Artist: MAINE
Album: IV
Released: July 1st, 2016

After showing much promise in the past 3 EP releases, here is the promising MAINE with his debut LP release entitled ‘IV’.

MAINE has been beavering away, in his studio, with nothing but analog stuff and has delivered a piece of synth-sereneness. With the use of church organs, string sections, pianos, vocals, and a variety of old instruments, you can really feel the layers to ‘IV’. You almost feel part of the fabric, as you get woven into this almost space-faring 14 track odyssey.

You’ll quickly be drawn in by the dreamy sounds of ‘Sauvette’ and ‘The Landscape Has Changed’, after a solid opening in the form of ‘Never Speak, Never Touch’. The later being a track to keep your eye on, with its epic-sounding qualities. From the off, you can hear inspiration in many guises: Vangelis, Ludlum, Tangerine Dream; amongst others.

Most of all, you cannot help thinking that this isn’t just a musical journey into the unknown, but a soundtrack that is leaving its calling card for some gritty future science fiction film.


Who knows. Bladerunner 2 is being penned and I wouldn’t bet against artists like MAINE being overlooked (to score).

Back to the here-and-now, if we must. “The Place No One Knew” helps the LP float further into a neon abyss, with a baseline which is unrelenting and pleasurable (with the correct speakers) and “Journal D’un Siecle” brings an edge that teases you: it wants to break out and tear you apart, with an electro-assault, but instead is intent on sitting and purring in the background.. knowing it could pounce at a moments notice.

Imagine a Lamborghini crawling through a city. It has the potential to take the top of every sky-scraper in sight, but is content in you just admiring it for what it is and what it can do.

We continue with “L’Illusioniste”. It evokes the feeling you get when the sun brakes through after the rain. Water being rushed from the tarmac as wisps into the blue, warm, sky. You may want to have your wayfarers to hand, as your eyes will tingle with the radiance that is this pleasurable record.

Then, theres “Doon”. You could be forgiven for thinking Gary Newman has been featured on this record, with some Tubeway Army-esq organs that have been fed solely on liquid electricity: not possible? Listen and then judge, thats all I recommend.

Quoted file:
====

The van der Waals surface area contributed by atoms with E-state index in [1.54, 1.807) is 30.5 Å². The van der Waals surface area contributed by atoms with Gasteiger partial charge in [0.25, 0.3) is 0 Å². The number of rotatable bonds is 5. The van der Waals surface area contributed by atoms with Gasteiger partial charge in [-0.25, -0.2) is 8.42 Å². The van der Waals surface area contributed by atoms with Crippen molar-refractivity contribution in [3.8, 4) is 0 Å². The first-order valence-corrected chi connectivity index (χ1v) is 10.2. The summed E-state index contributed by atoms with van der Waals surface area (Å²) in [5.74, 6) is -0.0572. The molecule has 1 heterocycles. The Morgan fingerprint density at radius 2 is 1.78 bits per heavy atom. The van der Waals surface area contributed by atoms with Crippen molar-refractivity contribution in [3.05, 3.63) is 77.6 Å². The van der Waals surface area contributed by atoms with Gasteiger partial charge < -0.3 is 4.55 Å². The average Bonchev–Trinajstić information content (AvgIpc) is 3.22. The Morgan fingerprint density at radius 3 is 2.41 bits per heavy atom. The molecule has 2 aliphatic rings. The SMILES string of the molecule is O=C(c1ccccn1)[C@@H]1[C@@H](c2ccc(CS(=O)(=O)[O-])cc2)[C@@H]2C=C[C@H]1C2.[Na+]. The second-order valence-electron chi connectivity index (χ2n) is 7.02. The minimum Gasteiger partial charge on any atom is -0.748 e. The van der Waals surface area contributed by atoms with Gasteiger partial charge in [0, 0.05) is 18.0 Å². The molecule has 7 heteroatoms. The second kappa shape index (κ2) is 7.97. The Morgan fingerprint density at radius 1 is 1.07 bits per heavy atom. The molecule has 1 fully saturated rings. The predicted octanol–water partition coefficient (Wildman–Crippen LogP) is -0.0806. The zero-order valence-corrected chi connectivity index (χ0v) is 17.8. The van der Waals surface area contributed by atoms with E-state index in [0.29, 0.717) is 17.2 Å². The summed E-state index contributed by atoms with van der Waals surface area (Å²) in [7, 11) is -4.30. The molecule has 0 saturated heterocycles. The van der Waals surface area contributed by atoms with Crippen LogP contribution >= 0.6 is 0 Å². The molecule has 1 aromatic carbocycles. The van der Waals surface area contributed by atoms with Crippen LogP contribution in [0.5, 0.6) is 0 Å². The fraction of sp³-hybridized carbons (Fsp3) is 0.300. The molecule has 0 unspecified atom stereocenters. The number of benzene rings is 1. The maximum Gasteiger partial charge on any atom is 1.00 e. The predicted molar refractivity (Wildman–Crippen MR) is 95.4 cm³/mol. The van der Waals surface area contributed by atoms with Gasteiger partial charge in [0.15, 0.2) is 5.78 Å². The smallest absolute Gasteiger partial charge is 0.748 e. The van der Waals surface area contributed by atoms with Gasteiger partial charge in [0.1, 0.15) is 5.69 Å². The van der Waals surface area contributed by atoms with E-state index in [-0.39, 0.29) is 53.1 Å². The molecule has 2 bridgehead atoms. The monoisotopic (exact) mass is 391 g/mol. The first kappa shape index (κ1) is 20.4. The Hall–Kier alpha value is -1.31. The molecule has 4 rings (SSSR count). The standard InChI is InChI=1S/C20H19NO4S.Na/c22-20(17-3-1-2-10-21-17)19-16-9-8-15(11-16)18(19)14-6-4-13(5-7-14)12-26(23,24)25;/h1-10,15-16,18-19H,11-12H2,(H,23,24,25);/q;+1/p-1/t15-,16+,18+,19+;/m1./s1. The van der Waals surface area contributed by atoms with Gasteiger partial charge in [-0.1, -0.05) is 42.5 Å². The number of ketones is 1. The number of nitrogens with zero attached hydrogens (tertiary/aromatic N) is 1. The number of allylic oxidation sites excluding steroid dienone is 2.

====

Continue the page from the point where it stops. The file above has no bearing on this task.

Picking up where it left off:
“Les Amants De PontNeuf/Field Song” is a real slow burner which justifies the 11:07 track length. it is also a great blend of two tracks. Create and ingenious. Flitting between both and pairing them like sea and sand.

Now, you must be careful when approaching “Sociere Deesse Du Boulevard De Magenta”. Its as thought the track is growling, with an inner pain that melancholy has poured deep into its subconscious. A lovely nostalgic feel to this one.

We now enter the business end of the LP with “On Le Pleure Mort”. Again, more influence. Not just from the “Tron Legacy” soundtrack, but from the beats: almost mid-‘90s hip-hop at times. Fusion seams to come easy to MAINE.

“Uncommon Places” is what this artist explores, by the sounds of things, and “Calcite” is the sting in the tail for those who thought this LP was going to drift off into the ambient void.


To bring an uncertainty to proceedings is “La Riviera Rouge”. You feel as though you are being swept away to a place that only the fool-hardy and desperate venture. A dark place read about in a Lovecraft tale. What lurks is unknown to man, and that thing is after blood. Your blood.

And to finish is the diverse “For Eugene”. Diverse as it features an accordion, that does not feel out of place. Does the accordion represent someone who was or is close to the artist? Only he will know. What we do know is that this is a fitting end to this well thought out and constructed album.

So, when thinking about supporting this artist and bagging yourself a copy of this LP, all I’s day to you is: What are you waiting IV?